Auge um Auge mit den roten Elefanten von 

Tsavo Ost

Kisite Mpunguti Marine Park, Shimoni Kenya

Home of the Dolphin, Coconut Crab

Kisite Marine Park was established to protect the scenic islands and special habitats of a wide range of endemic marine animals and breeding migratory birds. It lies in the coral gardens beginning about 1 km south of Wasini Island and encompasses four small, and arid coral islands, each with considerable areas of fringing reef. Kisite Island features an exposed sand bar and the surrounding pellucid waters offer the most rewarding of the snorkeling sites.

Wasini Island
Essentially unspoilt (there are no roads or cars) and entirely different in terms of culture and landscape from the mainland, this peaceful island invites exploration. It features a picturesquely sculptured rocky coastline, low rag coral forest cover, numerous venerable baobab trees and two small villages. Once below the waves, but now merly washed by the incoming tide, these rather surreal grey-white coral gardens lie directly behind Wasini Village. Run by the friendly ”Wasini Women’s Cooperative Boardwalk” (offering guided walks, cool drinks and a handicraft shop), the two and a half acres of petrified coral gardens and mangrove swamps can be explored by means of a meandering timbered boardwalk leading in a circuit around the site.

What to see
The Kenyan Barrier Reef
The most outstanding feature of the Kenyan Coast, the pristine and well-developed coral barrier reef extends all the way from Shimoni in the South to Malindi in the North, without significant break, expect at the mouth of the rifers. The coral reefs referred to as the rainforests of the sea, are one of the most fascinating ecosystems on earth, sheltering nearly one million types of marine life.

Enchanted Underwater Kingdom
An enchanted realm of living coral gardens, sculpted islands, wheeling seabirds and sparklingly clear seas, this world famous Marine Park promises and underwater world of unbelievable color, discovery and vibrancy. The reef provides food and shelter for an entire community. A shifting rainbow of small fish, octopus and calms hide in the gaps between the rainbow coral, celestial blue parrotfish use their hard beaks to chew off lumps of coral while a kaleidoscope of soup plate sized snappers, rubber fish, zebra fish, butterfly fish, angel fish and scorpion fish shimmer in the clear waters. Hunting sharks, rays, turtles and starfish also prowl the reef in search of prey while moray eels hide in holes alongside small crabs and wrasses (long, spiny finned fish). Sea cucumbers, brittle stars and numerous species of mollusk also feed on the plentiful algae of these warm coastal waters. The reef features 12 species of sea grass and numerous sponges.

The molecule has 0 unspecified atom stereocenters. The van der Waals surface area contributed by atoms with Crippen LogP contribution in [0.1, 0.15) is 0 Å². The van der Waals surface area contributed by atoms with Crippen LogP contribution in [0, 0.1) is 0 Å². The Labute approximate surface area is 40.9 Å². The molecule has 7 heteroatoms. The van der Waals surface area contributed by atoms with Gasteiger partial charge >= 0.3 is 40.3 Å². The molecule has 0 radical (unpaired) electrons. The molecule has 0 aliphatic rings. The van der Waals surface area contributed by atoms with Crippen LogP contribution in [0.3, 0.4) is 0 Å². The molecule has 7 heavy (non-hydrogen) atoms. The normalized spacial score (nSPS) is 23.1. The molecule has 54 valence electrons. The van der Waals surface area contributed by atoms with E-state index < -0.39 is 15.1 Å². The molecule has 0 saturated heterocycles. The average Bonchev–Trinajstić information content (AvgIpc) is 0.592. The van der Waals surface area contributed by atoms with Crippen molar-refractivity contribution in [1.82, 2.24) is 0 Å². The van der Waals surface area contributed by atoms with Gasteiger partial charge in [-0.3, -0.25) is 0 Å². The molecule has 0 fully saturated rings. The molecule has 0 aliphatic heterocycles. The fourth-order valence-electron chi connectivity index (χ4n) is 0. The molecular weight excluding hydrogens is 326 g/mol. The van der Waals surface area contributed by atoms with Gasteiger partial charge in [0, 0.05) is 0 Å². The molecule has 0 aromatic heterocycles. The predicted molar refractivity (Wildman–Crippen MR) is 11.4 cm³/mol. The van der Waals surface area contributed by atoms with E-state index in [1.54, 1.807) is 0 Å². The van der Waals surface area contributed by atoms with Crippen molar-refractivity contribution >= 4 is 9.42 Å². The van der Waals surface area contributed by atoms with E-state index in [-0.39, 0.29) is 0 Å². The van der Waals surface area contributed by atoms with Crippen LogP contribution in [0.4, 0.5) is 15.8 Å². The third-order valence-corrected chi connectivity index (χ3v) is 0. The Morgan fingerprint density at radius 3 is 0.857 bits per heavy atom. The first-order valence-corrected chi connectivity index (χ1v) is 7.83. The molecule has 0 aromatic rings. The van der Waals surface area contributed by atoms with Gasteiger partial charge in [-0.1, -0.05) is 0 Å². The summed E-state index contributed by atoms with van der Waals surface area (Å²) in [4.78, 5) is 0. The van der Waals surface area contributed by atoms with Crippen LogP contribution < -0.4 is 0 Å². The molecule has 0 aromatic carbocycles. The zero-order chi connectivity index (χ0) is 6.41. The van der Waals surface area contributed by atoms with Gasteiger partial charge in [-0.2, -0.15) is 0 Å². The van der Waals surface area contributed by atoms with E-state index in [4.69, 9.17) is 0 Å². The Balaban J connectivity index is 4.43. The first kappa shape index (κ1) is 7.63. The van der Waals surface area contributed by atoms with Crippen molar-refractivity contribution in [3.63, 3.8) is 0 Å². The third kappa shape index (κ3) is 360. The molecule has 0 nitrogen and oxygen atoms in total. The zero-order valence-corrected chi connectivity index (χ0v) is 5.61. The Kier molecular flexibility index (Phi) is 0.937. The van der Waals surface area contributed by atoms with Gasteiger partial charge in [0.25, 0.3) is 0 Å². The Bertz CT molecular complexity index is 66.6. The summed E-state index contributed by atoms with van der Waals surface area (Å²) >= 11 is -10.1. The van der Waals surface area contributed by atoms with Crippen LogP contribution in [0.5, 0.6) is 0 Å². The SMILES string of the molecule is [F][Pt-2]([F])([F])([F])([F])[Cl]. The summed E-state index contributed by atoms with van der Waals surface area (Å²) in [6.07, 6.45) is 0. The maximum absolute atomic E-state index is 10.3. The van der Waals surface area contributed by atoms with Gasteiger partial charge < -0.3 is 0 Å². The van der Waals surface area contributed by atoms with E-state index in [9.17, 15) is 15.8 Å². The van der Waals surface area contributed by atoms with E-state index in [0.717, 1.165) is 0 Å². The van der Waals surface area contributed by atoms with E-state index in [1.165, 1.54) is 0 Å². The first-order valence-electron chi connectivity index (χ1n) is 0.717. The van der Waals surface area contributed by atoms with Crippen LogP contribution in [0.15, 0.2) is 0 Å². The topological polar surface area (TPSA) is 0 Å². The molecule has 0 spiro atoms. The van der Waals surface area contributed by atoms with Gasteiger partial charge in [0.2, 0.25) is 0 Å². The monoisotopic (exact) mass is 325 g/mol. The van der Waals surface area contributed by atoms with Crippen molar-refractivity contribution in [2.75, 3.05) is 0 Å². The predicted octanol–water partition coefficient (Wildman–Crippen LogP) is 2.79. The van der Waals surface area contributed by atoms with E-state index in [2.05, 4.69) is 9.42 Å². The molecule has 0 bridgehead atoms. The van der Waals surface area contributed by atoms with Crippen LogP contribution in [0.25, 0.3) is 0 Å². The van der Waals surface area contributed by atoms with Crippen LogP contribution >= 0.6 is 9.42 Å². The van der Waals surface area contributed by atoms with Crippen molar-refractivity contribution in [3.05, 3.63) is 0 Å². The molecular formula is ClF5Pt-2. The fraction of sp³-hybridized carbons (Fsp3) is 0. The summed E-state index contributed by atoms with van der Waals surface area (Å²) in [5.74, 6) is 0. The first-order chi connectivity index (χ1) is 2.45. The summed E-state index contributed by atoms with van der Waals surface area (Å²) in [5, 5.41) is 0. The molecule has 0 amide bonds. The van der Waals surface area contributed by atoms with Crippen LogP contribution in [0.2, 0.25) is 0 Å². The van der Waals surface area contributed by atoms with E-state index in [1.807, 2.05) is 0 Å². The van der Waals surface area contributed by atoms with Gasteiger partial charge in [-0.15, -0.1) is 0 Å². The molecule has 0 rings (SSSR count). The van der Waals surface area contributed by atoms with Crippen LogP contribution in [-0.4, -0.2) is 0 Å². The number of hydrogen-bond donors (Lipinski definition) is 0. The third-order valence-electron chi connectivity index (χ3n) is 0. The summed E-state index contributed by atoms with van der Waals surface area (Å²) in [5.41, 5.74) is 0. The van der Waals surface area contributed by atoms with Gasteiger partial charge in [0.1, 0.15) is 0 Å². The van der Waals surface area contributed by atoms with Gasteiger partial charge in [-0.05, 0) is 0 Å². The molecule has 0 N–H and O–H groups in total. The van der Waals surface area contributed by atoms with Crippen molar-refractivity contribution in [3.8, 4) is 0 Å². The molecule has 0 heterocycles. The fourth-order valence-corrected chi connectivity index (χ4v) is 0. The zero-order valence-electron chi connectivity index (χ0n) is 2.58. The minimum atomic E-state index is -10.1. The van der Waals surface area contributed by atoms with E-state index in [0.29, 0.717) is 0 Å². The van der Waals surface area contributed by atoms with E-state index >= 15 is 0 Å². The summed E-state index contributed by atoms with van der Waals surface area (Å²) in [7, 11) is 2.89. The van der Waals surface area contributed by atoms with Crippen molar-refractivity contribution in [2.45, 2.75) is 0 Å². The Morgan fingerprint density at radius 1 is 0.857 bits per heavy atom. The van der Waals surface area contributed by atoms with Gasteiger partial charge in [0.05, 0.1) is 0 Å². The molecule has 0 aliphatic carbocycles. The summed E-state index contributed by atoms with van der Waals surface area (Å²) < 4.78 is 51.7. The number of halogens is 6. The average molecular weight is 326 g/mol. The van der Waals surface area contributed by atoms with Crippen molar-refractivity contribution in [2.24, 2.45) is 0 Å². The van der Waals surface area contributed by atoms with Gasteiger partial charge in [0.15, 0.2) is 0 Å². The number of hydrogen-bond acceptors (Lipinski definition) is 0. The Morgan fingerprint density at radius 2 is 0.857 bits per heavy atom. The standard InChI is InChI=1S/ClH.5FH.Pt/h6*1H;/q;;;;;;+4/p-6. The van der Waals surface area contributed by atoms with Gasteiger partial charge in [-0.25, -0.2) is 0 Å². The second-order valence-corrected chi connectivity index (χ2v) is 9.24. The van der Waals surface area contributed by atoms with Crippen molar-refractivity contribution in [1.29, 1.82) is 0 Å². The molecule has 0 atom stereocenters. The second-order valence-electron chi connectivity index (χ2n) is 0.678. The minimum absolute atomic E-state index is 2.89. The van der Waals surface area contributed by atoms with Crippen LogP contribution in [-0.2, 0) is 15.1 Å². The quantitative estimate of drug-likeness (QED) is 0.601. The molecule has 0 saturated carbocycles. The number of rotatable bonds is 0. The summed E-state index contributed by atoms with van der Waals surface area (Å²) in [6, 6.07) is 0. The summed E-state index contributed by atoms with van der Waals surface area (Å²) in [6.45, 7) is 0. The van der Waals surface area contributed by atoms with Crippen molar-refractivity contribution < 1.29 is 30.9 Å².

Turtle Territory
The Park is famous for its population of Turtles: Green, Hawksbill, Loggerhead, Ridley and Leatherback.

Dolphin and Whale Spotting
The reef offers sanctuary to over 200 dolphins (spinner, humpback and bottle-nosed)which can be encounterd singly or in schools, above and below the waves. You may even be fortunate enough to see a humphback whale (October-December). Whale sharks meanwhile are often seen around the Mpunguti Islands.

Kisite Island, Realm of the Seabirds
Kisite Island is flat, treeless and often only visible as a sandbar. At its tip is a rocky outcrop, which makes an ideal seabird habitat supporting an abundance of pelagic-feeding birds including a breeding colony of roseate terms and nesting sooty terns.

Divers and Snorkellers Paradise
Due to its warm shallow waters, exceptional clarity, pristine coral and extraordinary breath of marine life, the Park and the Reserve offer an excellent dive venue for beginners and professionals alike. The warm dear waters, spectacular soft corals and kaleidoscopic marine life make this Park one of the finest snorkeling venues in Kenya, the most popular areas lying in the main coral garden towards the outer edge of Kisite anchorage area.
Visitor Tip: The best time to snorkel is two hours either side of low tide, when the great amount of marine life is revealed.

The Shimoni Slave Caves
Only five minutes from Shimoni Pier, and well worthy a visit, are the ancient coral caves of Shimoni. Vast, cavernous bat-filled, they are reputed to extend 5 km inland and served for centuries as ”Kayas” or scared sites of worship and sanctuary for the local community. Later, in the 18th and 19th century, the caves are also believed to have served as the holding areas for the thousands of slaves captured in the African interior, who were in transit to the infamous Arabian slave markets of Zanzibar. The caves, which are run as a community project, are open from 08.30 am to 06.00 pm (entrance fee is payable)

Fact File.
Altitude: Sea level to about 5 meters.
Area: 39 sq km (Kisite Park: 28 sq km Mpunguti Reserve: 11 sq km)
Location: Kwale District, Coast Province, The Marine Park lies 6 km off the Kenyan Coast (at Shimoni) and 8 km north the Tanzanian Border
Distance from Nairobi: 550 Km
Distance from Mombasa: 120 km
Gazetted: 1978
Climate: The Coast is humid with mean annual temperatures ranging from 22-34 degrees centigrad. Rainfall is around 500mm pa.
Vegetation: Sea grasses and marine algae
Marine Life: Comprises more than 250 recorded species, including fish, dolphins, sea turtles, whales, corals, sea grass and gastropods. Many seabirds in large nesting colonies and internationally significant numbers of crab-plover and roseate tern.

Sporting facilities: Swimming, sailing, snorkeling and diving